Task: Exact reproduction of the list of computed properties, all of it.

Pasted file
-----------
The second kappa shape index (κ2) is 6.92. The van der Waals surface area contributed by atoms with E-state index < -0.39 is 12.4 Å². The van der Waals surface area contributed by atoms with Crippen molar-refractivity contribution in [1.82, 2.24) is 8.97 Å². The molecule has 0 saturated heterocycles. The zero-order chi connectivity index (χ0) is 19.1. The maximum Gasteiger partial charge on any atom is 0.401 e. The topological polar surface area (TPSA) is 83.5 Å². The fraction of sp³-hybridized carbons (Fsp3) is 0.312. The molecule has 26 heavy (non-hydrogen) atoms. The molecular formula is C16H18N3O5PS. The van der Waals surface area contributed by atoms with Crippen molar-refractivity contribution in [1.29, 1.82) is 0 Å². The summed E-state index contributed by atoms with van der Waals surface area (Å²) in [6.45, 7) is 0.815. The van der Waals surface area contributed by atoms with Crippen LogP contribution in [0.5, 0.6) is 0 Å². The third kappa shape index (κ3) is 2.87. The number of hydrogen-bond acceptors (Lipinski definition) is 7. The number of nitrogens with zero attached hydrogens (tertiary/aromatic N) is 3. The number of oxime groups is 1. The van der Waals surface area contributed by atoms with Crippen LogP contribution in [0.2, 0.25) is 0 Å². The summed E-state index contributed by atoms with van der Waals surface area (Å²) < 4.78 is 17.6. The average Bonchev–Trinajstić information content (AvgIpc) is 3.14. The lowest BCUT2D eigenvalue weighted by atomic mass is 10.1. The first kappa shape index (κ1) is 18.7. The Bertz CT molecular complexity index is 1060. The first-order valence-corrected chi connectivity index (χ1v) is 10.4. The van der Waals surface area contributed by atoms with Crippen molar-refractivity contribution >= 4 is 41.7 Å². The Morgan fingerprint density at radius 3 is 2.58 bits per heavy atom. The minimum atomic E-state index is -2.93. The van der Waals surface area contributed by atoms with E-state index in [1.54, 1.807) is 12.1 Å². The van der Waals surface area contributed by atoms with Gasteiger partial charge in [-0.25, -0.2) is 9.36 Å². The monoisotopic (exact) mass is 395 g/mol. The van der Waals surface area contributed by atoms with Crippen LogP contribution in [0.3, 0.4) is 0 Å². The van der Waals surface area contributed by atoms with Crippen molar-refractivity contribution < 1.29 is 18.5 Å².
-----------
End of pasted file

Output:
The second kappa shape index (κ2) is 6.92. The van der Waals surface area contributed by atoms with E-state index < -0.39 is 12.4 Å². The van der Waals surface area contributed by atoms with Crippen molar-refractivity contribution in [1.82, 2.24) is 8.97 Å². The molecule has 0 saturated heterocycles. The zero-order chi connectivity index (χ0) is 19.1. The maximum Gasteiger partial charge on any atom is 0.401 e. The topological polar surface area (TPSA) is 83.5 Å². The fraction of sp³-hybridized carbons (Fsp3) is 0.312. The molecule has 26 heavy (non-hydrogen) atoms. The molecular formula is C16H18N3O5PS. The van der Waals surface area contributed by atoms with Crippen molar-refractivity contribution in [1.29, 1.82) is 0 Å². The summed E-state index contributed by atoms with van der Waals surface area (Å²) in [6.45, 7) is 0.815. The van der Waals surface area contributed by atoms with Crippen LogP contribution in [0.5, 0.6) is 0 Å². The third kappa shape index (κ3) is 2.87. The number of hydrogen-bond acceptors (Lipinski definition) is 7. The number of nitrogens with zero attached hydrogens (tertiary/aromatic N) is 3. The number of oxime groups is 1. The van der Waals surface area contributed by atoms with Crippen LogP contribution in [0.2, 0.25) is 0 Å². The summed E-state index contributed by atoms with van der Waals surface area (Å²) < 4.78 is 17.6. The average Bonchev–Trinajstić information content (AvgIpc) is 3.14. The lowest BCUT2D eigenvalue weighted by atomic mass is 10.1. The first kappa shape index (κ1) is 18.7. The Bertz CT molecular complexity index is 1060. The first-order valence-corrected chi connectivity index (χ1v) is 10.4. The van der Waals surface area contributed by atoms with Crippen molar-refractivity contribution >= 4 is 41.7 Å². The Morgan fingerprint density at radius 3 is 2.58 bits per heavy atom. The minimum atomic E-state index is -2.93. The van der Waals surface area contributed by atoms with E-state index in [1.54, 1.807) is 12.1 Å². The van der Waals surface area contributed by atoms with Gasteiger partial charge in [-0.25, -0.2) is 9.36 Å². The monoisotopic (exact) mass is 395 g/mol. The van der Waals surface area contributed by atoms with Crippen LogP contribution in [0.3, 0.4) is 0 Å². The van der Waals surface area contributed by atoms with Crippen molar-refractivity contribution < 1.29 is 18.5 Å².